Tuesday, March 18, 2014

The Grand Budapest Hotel (2014) – Review

Review: The Grand Budapest Hotel is a delightful adventure comedy/drama that encompasses all the intricacies and indulgences of (its writer, director, and producer) Wes Anderson’s style and puts them to their best use, creating a film that feels utterly joyous to behold. The film is about Zero Moustafa, the owner of The Grand Budapest Hotel and former Lobby Boy for the very same hotel. Now retired, Zero recounts his adventures with the hotel’s extraordinary concierge M. Gustave to an inquiring writer who is staying at the now rundown hotel. Their adventures took place during the early 1930s as Europe was about to be once again engulfed in war.

The narrative structure of the film is multilayered (reminding me of The Hours a bit – for those who have not seen the film, it takes place in three different time periods, all centered around Virginia Woolf’s Mrs. Dalloway; the first sees Woolf struggling to write the novel in the 1920s, the second features a melancholic suburban wife reading the novel in the 1950s, and the third revolves around a woman who very much encompasses the character and story of Mrs. Dalloway set in the present). The prologue and epilogue that bookend the film feature a young woman in present day paying her respects to the statue of a famous author, carrying a book entitled The Grand Budapest Hotel. The next layer sees the author in the 1980s making a recording of how he came upon the story of The Grand Budapest Hotel, leading to the next layer in which the author, now much younger, is having a conversation with Zero. The final layer sees Zero as a young man working as a Lobby Boy in the hotel. There are also two narrators, as there are essentially two perspectives: the first being the author’s and the second Zero’s. This all sounds complicated and very easily could have ended up a confusing mess, the narrative jumping around in time; yet, writer-director Wes Anderson skillfully manages the narrative and his use of two distinct narrators enables the audience to follow the story with ease.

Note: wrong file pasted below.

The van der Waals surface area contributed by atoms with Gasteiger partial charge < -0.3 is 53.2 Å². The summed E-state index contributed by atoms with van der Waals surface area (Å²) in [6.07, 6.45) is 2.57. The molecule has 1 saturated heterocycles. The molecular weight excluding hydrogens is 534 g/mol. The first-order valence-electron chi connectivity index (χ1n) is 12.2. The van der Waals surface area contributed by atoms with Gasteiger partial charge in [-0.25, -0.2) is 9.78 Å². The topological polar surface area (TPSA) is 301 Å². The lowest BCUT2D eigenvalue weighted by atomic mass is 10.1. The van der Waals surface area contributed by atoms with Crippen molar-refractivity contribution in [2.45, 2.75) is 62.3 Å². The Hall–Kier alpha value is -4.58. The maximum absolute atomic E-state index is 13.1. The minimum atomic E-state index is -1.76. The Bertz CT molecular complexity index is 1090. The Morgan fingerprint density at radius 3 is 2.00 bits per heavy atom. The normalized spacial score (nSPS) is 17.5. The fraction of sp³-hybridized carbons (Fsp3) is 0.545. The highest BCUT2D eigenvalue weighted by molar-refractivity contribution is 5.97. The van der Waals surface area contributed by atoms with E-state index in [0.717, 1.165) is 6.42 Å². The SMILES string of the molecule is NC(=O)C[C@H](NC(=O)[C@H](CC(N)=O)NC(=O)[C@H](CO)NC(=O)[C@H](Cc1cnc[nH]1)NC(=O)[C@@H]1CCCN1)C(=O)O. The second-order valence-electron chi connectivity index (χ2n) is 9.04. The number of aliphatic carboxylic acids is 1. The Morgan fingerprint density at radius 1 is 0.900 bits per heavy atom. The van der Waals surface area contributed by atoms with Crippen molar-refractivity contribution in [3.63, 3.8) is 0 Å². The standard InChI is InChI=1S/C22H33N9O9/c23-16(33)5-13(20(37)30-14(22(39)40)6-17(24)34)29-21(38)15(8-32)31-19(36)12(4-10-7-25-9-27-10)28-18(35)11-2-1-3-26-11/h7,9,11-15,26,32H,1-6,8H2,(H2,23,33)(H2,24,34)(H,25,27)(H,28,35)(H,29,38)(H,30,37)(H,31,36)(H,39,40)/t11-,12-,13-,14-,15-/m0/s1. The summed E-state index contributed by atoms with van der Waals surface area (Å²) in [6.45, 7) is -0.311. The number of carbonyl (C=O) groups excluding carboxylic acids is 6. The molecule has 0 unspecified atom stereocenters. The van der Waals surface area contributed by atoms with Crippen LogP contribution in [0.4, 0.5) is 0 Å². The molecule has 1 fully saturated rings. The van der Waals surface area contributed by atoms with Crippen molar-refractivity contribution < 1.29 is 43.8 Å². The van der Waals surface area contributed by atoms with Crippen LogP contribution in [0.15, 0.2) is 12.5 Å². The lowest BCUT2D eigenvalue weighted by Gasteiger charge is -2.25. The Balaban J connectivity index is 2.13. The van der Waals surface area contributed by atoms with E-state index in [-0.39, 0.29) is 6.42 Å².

The differences in time period are also expressed in a cool artistic/aesthetic manner. The aspect ratio changes depending on the time period, which does create some pretty striking cuts between time periods. That said, the change in aspect ratio is probably something that is only “cool” to students of film (I am curious if average moviegoers even notice the change). Anderson also uses special effects (miniature models, rear projection, and other older techniques) to give the film a feel similar to films from the 1930s. All in all, the whole thing looks and feels a bit like it takes place in an elaborate children’s book, but with a sharp edginess, startling violence, and cursing.

Like Anderson’s other films, The Grand Budapest Hotel is a treat of brilliant and colorful aesthetics. Anderson has created a quirky romantically nostalgic world – a world that maybe only ever existed in the imagination/memory of those classic films from the 1930s. While Anderson does borrow from others (the film has elements from Jean Renoir’s La Grande Illusion, Alfred Hitchcock’s Vertigo/Bernardo Bertolucci’s The Conformist, Ernst Lubitsch’s Trouble in Paradise, and Yasujiro Ozu, among others), he makes it all his own. The film has a unifying style that is very evident and specific.